Melvin Williams Biography, Life, Interesting Facts
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Melvin Williams was a Baltimore drug baron, who later reformed to fight the same trade that made him rich and famous.
Melvin Douglas Williams, whose alias was Little Melvin, was born on 14 December 1941 in Baltimore. He grew up on Madison Avenue with his father who was a taxi driver and his mother a burse. Williams went to Garnet Elementary School. He then graduated to join Frederick Douglas High School. He later transferred to City College. Williams did not graduate from high school.
His mother who was an avid gambler introduced Williams to the street life. In a little while, he had mastered the art of gambling in the pool table or casino halls. The money that was coming his way pushed him to abandon his studies. He concentrated on making money on the streets. He was extremely good at it.
When street riots erupted after the killing of Martin Luther King, Williams then 26 years, was already on the police radar. As the protests persisted, the police turned to the same man they were investigating. Williams appealed to the community to end the protests. The community heeded his call and the violent demonstrations ended. The positive response by the community cemented his influence in Baltimore.
While he was gambling, he made a well-knitted network which he used to sell hard narcotics. One of his mentors was Julius Salisbury. Salisbury was a feared crime lord in Baltimore. Under his protection, Williams grew up in stature and influence. It has been speculated that Williams used his mob connections to end the Martin Luther King riots in 1968. No evidence has been brought out to prove this allegation.
The police investigations linked Williams to drugs. In 1969, he was convicted to jail on the charge of drug possession. The twelve years were cut down to four. In 1974 he was released from prison. Williams returned to the streets. The following year, he was arrested and charged again. This time, the court convicted him of other drug charges and sent him to fifteen years. Williams got out of prison in 1979. He had served just a couple of years.
On his release, he graduated from selling heroin to cocaine. He managed to stay out of prison for five years. In 1984, Williams was convicted of drug-related charges once again. The court gave him a more severe sentence. He was to serve twenty-four years in prison. Parole would only come after ten years. Williams was released on parole in early 1996.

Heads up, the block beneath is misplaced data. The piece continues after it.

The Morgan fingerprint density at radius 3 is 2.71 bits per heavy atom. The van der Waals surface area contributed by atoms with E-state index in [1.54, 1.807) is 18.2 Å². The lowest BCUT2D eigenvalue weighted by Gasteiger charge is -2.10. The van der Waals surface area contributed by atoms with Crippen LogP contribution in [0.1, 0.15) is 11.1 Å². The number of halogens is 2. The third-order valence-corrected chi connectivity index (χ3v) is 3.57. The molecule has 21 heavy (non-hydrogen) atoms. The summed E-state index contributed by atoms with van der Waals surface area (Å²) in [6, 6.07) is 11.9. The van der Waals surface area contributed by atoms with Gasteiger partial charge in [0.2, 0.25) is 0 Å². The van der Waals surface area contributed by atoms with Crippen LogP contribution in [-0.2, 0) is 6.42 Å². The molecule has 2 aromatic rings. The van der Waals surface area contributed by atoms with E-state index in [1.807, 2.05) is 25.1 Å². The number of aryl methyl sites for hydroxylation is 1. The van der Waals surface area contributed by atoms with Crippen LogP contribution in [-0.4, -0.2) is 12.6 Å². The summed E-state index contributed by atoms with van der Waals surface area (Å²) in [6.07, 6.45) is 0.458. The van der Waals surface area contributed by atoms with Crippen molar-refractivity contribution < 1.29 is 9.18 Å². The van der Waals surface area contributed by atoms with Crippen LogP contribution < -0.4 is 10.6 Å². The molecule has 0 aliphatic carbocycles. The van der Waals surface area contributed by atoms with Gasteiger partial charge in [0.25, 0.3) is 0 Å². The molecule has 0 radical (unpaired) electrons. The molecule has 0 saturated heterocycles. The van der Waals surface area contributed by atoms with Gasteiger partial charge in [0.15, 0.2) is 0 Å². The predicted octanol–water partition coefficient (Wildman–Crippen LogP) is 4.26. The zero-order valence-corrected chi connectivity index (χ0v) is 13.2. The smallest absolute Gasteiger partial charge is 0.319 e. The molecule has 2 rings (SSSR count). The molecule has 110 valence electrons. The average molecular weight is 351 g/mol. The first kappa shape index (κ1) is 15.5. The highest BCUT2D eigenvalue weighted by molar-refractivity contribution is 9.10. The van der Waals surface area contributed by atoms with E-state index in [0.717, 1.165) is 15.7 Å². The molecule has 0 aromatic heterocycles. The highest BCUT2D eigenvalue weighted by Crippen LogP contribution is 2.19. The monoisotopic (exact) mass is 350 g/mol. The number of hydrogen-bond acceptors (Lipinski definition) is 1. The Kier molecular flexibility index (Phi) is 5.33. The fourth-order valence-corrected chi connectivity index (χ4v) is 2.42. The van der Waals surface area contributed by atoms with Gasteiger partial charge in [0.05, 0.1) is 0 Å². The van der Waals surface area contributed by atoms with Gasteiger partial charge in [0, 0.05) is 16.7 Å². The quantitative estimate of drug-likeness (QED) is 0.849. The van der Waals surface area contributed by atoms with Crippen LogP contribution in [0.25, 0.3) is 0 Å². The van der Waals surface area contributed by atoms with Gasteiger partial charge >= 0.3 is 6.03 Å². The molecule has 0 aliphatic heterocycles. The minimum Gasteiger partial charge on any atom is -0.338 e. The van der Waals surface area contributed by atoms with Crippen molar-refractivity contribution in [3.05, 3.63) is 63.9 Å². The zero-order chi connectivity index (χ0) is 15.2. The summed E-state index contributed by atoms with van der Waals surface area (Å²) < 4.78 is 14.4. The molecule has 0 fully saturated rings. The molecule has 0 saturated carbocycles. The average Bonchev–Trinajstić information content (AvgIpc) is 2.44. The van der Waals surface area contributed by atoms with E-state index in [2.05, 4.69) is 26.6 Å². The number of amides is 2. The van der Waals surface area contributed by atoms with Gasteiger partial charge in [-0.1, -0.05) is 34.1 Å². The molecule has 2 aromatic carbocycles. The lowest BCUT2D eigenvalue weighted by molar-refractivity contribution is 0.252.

He was put under probation authorities. In the month of March 1999, he was convicted of owning an illegal firearm. The second charge was of assaulting a US citizen with the said firearm. The court found him guilty and sentenced him to twenty-two years in jail without any parole. His lawyers appealed the court decision and he was out after serving thirty-eight months in 2003.
This time Williams did not go to his criminal network. He had been transformed into an anti-narcotics crusader while in prison. In 1990, an event happened that many see as the start of his reformation journey. His son was murdered and his body dumped at Forest Park Golf Course in Baltimore. His death was the result of the crime gang deaths that were prevalent in Baltimore. After the incident, Williams started attending church services in earnest.
In his bid to reform the streets of the city, Williams registered a charitable organization to help rehabilitate former drug peddlers and addicts. He used his friendship with the leadership of the church in Baltimore to reach out to many young men and women to abandon crime. His campaign also brought in legal experts, medical doctors, youth mentors and business entrepreneurs to train and talk to the youth.
In his late years, Williams got into acting. In 2002 he appeared in some episodes of the television series The Wire. He was in two other movies in 2006 and 2010.
Melvin Williams died on 3 December 2015. He was survived by his widow Mary and the three living children. The fourth had died in 1990.
Williams was the mastermind behind the growth of the crime and drugs in Baltimore. His business brought the Baltimore community to its knees. The streets were full of murders and school dropouts. The jails held many of the bright young minds on drug-related crimes.
In his campaign, Williams tried his best to amend his past history. Whether he managed or not is for history to judge.
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